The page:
Trump Administration Promises to Staff Up Police on Public Lands After Announcing Major Cuts

Bird watching at Kirwin National Wildlife Refuge in Kansas. Bird watching at Kirwin National Wildlife Refuge in Kansas. Interior Department photo by Tony Ifland

The Trump administration is pushing back on the notion that it is slashing the number of federal law enforcement officers on national wildlife refuges, saying that an upcoming dramatic reduction in personnel will soon be coupled with new staffing.

The Fish and Wildlife Service’s wildlife refuge chief sent a memorandum to staff last month announcing it was cutting nearly 20 percent of its law enforcement staff. The announcement stoked deep concern among advocates of public lands workers, such as Public Employees for Environmental Responsibility, as it came in the wake of armed militia members forcefully occupying a refuge headquarters in Oregon in 2016 and an announcement last month that the lands would be more open for public use.  

FWS will terminate its National Wildlife Refuge System’s dual function officer program by the end of the year, stripping dozens of employees of their law enforcement functions. Those employees will remain on the rolls, serving in management, biology or other positions. The agency will instead shift resources toward full-time law enforcement personnel, who FWS said are better positioned to handle the agency’s workload.

“In the 21st century, the threats facing visitors and wildlife are more complex than ever,” refuge Chief Cynthia Martinez said in the memo. “Protection of the National Wildlife Refuge System now requires a full-time officer corps that combines a concentrated effort on conservation protection, traditional policing and emergency first response to protect, serve and educate the public and Service staff.”

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After the dual function employees are decommissioned, FWS will have 230 full-time officers. PEER Executive Director Jeff Ruch called that insufficient, noting there are 562 refuges in the national system.

“Refuge law enforcement is already critically understaffed, so this sizeable capacity reduction makes an already bad situation much worse,” Ruch said.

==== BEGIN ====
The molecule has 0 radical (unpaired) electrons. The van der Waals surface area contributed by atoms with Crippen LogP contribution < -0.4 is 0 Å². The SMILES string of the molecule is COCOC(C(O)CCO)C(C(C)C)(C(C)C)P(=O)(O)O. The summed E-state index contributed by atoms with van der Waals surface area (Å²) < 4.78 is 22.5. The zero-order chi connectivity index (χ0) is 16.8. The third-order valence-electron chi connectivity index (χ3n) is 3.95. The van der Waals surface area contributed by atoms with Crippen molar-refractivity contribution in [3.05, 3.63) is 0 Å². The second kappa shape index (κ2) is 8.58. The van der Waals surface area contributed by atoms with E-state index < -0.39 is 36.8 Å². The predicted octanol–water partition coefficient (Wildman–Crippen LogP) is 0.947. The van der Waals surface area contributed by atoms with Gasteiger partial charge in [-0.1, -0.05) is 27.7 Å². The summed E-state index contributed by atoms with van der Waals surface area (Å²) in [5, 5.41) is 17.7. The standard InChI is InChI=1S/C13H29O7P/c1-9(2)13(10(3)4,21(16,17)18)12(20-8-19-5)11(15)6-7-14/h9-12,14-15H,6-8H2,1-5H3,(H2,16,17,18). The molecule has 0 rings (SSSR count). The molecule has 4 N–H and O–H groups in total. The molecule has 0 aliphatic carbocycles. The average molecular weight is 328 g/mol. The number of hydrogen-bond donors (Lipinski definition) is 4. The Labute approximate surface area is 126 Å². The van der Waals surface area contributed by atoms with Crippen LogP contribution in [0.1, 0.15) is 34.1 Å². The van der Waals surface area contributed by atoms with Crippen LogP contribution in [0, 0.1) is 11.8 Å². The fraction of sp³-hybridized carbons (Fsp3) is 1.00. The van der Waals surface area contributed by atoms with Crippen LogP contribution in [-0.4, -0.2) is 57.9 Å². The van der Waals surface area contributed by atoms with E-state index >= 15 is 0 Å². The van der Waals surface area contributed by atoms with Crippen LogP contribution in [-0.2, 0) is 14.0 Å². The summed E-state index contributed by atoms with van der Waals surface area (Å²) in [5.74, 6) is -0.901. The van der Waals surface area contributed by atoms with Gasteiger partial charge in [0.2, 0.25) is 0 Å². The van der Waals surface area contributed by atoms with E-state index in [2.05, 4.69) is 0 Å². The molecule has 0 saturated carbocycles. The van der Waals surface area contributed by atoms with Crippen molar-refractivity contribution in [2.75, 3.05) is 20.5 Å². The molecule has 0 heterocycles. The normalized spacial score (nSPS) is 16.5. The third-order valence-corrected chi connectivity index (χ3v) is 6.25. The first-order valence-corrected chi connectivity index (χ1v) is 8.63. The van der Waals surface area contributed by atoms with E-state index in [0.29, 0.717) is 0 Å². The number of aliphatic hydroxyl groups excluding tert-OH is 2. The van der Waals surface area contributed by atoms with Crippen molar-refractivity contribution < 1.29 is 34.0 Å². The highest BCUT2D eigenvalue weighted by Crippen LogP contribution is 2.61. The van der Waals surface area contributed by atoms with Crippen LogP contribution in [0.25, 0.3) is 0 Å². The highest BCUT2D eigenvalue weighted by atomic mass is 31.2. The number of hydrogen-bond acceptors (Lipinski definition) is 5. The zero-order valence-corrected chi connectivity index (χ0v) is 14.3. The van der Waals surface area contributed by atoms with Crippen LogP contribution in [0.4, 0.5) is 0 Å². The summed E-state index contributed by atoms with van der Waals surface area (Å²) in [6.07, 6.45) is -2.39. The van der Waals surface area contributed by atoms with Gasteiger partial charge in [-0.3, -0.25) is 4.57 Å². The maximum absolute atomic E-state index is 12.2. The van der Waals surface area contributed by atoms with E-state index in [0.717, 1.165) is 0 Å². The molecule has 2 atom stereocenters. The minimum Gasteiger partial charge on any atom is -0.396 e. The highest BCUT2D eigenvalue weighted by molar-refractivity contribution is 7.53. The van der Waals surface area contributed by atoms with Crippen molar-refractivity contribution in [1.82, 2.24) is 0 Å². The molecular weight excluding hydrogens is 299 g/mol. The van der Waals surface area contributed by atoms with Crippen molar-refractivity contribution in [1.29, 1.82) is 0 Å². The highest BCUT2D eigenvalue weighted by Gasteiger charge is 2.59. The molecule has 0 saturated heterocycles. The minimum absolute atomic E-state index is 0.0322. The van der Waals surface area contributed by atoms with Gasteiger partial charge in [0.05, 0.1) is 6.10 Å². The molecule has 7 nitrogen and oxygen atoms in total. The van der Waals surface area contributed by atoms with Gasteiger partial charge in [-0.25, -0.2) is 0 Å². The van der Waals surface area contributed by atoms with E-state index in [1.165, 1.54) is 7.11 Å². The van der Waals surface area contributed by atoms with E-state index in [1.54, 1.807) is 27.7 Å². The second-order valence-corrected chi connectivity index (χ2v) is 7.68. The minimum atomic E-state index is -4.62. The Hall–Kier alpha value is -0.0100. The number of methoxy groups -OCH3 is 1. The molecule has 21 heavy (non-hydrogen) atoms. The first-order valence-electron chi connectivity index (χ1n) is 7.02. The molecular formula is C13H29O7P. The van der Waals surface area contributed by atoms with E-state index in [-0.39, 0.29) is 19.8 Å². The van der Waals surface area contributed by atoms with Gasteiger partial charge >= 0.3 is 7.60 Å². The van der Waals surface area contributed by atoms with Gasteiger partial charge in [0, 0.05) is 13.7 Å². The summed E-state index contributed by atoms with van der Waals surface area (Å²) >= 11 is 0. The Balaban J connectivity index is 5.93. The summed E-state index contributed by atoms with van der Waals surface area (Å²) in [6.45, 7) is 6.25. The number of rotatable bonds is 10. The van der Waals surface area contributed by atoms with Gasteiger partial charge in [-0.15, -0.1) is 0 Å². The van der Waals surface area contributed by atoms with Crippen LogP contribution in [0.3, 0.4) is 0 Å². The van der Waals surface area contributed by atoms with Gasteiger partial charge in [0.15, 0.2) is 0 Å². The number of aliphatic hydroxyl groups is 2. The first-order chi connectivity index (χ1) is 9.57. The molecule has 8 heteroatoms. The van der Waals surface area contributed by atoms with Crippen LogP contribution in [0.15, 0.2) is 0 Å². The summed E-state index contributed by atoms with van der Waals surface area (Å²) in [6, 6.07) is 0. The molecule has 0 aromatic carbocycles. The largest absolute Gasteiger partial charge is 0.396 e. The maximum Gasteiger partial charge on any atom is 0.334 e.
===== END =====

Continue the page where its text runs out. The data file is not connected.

Gavin Shire, an FWS spokesman, said ending the program that enabled employees to work part time on law enforcement duties will enable the agency to hire more full-time officers and in turn enable it to “better meet the safety needs and expectations of the American public.”

The announcement came just weeks after FWS announced it was opening 251,000 acres in the refuge system to hunting and fishing.

“Because of the multiple public uses of, and growing visitation to, refuges, the law enforcement role in these preserves is complex and increasingly demanding,” Ruch said.

During and in the aftermath of the Malheur occupation, refuge employees said they were confronted when buying groceries and running errands. FWS was forced to relocate employees and their families for their safety, the agency’s director said at the time. The agency spent $6.3 million in response to the armed takeover.

Seven of the militia members were acquitted of all charges related to the incident. Twelve individuals pleaded guilty, while four were found guilty in federal court.

After the acquittal, then-FWS Director Dan Ashe said the agency was “profoundly disappointed in the outcome of the trial” but was committed to ensuring the safety of its employees and the larger community. Then-Interior Secretary Sally Jewell issued a memo to employees cautioning them to “remain vigilant” after the verdict was announced.  

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